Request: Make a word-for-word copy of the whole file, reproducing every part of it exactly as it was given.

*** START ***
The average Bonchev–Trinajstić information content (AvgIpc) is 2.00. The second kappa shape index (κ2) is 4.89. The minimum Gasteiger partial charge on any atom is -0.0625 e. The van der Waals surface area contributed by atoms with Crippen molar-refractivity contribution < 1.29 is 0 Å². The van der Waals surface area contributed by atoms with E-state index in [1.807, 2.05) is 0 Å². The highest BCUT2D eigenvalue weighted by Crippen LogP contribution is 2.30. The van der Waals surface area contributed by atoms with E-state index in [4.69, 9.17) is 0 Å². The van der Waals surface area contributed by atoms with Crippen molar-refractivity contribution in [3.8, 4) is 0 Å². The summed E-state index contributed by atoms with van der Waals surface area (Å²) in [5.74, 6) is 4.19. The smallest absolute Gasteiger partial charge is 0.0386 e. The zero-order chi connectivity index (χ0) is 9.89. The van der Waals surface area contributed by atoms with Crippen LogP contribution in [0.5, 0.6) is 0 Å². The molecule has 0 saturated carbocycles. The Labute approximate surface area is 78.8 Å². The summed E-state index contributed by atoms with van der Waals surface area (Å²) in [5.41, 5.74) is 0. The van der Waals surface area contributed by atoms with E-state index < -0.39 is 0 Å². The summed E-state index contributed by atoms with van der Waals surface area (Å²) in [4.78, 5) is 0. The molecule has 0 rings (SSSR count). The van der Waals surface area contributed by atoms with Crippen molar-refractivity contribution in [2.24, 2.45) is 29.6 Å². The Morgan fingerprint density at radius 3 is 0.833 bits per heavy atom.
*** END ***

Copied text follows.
The average Bonchev–Trinajstić information content (AvgIpc) is 2.00. The second kappa shape index (κ2) is 4.89. The minimum Gasteiger partial charge on any atom is -0.0625 e. The van der Waals surface area contributed by atoms with Crippen molar-refractivity contribution < 1.29 is 0 Å². The van der Waals surface area contributed by atoms with E-state index in [1.807, 2.05) is 0 Å². The highest BCUT2D eigenvalue weighted by Crippen LogP contribution is 2.30. The van der Waals surface area contributed by atoms with E-state index in [4.69, 9.17) is 0 Å². The van der Waals surface area contributed by atoms with Crippen molar-refractivity contribution in [3.8, 4) is 0 Å². The summed E-state index contributed by atoms with van der Waals surface area (Å²) in [5.74, 6) is 4.19. The smallest absolute Gasteiger partial charge is 0.0386 e. The zero-order chi connectivity index (χ0) is 9.89. The van der Waals surface area contributed by atoms with Crippen LogP contribution in [0.5, 0.6) is 0 Å². The molecule has 0 saturated carbocycles. The Labute approximate surface area is 78.8 Å². The summed E-state index contributed by atoms with van der Waals surface area (Å²) in [5.41, 5.74) is 0. The van der Waals surface area contributed by atoms with E-state index < -0.39 is 0 Å². The summed E-state index contributed by atoms with van der Waals surface area (Å²) in [4.78, 5) is 0. The molecule has 0 rings (SSSR count). The van der Waals surface area contributed by atoms with Crippen molar-refractivity contribution in [2.24, 2.45) is 29.6 Å². The Morgan fingerprint density at radius 3 is 0.833 bits per heavy atom.